Visual Arts

2 Roosevelt Row Properties Slated for Demolition; Petition Seeks Adaptive Reuse and Mural Preservation

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See also: Greeting Card Artist Ted DeGrazia's "Unseen" Murals on Roosevelt Street

Both 222 East Roosevelt Street and the adjacent property at 1002 North Third Street, once home to the Church of Scientology in Arizona, have been purchased by Colorado-based Baron Properties, which already owns several residential and industrial buildings in metro Phoenix.

The City of Phoenix Planning and Development Department's Site Plan Review Team granted preliminary approval after a review of the preliminary site plan (PRLM 1404282) for Baron's "Illuminate Apartments: A development located at 1002 North 3rd Street (Central City Village)" during its December 2, 2014 meeting at Phoenix City Hall. Citizens who want to see the plan can head to counter 6 on the second floor of Phoenix City Hall.

Baron Properties principal Justin Sims confirmed for us several days ago that they're planning "four levels of apartments." The ground level will have some units along Roosevelt Row, he explained, plus a fitness center and clubhouse. But he wouldn't share much more. On Tuesday afternoon, we viewed the recently approved plans and learned there will also be one level of underground parking. Current plans specify 111 dwelling units. They're required to have one parking space per unit, but the plan calls for a total of 145. The plan also includes 36 secured bike parking spaces, a leasing office and generous use of plant material along Third Street. Landscape design is by Logan Halperin Landscape Architecture of Phoenix.

The petition was published Thursday night, December 19, on the Change.org website under the name Pete Petrisko, but penned in collaboration with Robert Diehl and Connor Descheemaker. Diehl says he planted the seeds for a possible petition through social media for a couple of months, and found kindred spirits in Petrisko and Descheemaker. As of Tuesday evening December 23, they had collected more than 525 signatures.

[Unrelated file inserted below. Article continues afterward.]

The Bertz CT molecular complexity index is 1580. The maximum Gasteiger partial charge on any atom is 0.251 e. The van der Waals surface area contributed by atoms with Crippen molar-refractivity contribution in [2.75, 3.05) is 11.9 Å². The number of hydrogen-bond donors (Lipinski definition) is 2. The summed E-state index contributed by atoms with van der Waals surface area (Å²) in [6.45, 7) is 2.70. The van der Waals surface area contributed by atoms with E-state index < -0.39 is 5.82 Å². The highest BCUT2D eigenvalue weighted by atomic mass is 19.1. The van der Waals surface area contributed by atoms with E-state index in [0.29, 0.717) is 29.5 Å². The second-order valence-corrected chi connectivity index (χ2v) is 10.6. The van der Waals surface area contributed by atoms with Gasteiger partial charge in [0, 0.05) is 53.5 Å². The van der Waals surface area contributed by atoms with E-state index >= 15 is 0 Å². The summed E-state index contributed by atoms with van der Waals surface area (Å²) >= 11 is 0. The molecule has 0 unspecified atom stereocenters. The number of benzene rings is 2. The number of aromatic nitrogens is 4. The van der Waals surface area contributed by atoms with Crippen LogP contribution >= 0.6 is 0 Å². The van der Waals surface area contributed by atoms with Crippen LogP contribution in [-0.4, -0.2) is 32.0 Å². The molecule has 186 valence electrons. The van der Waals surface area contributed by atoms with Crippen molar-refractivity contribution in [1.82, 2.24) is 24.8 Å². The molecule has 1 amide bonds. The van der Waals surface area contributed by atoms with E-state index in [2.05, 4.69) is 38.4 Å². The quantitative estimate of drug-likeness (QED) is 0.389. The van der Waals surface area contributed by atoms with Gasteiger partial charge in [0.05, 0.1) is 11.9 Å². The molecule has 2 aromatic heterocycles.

Their goal is reflected in the petition's title: Save 222 E. Roosevelt & the Oldest Murals in PHX - with Adaptive reuse instead of Demolition. It's a familiar issue for Roosevelt Row and neighboring areas, which have seen the development of new residential complexes like Roosevelt Pointe in recent years. But the prospect of seeing several murals destroyed adds a new twist to the familiar adaptive reuse versus new construction debate.

We spoke with Jim McPherson, who told us while donning his "Arizona preservation hat" that he alerted several folks -- including Gail Brown with the City of Phoenix Office of Arts and Culture, Bob Booker of Arizona Commission on the Arts, Rusty Foley of Arizona Citizens for the Arts, and Catrina Kahler with Artlink -- to the prospect of losing the 222 East Roosevelt building and its murals. Talk among yourselves, he told them. But it's the petitioners who were first out of the gate on making a public case for preserving the building and its mural art.

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Lynn Trimble is an award-winning freelance writer and photographer specializing in arts and culture, including visual and performing arts
Contact: Lynn Trimble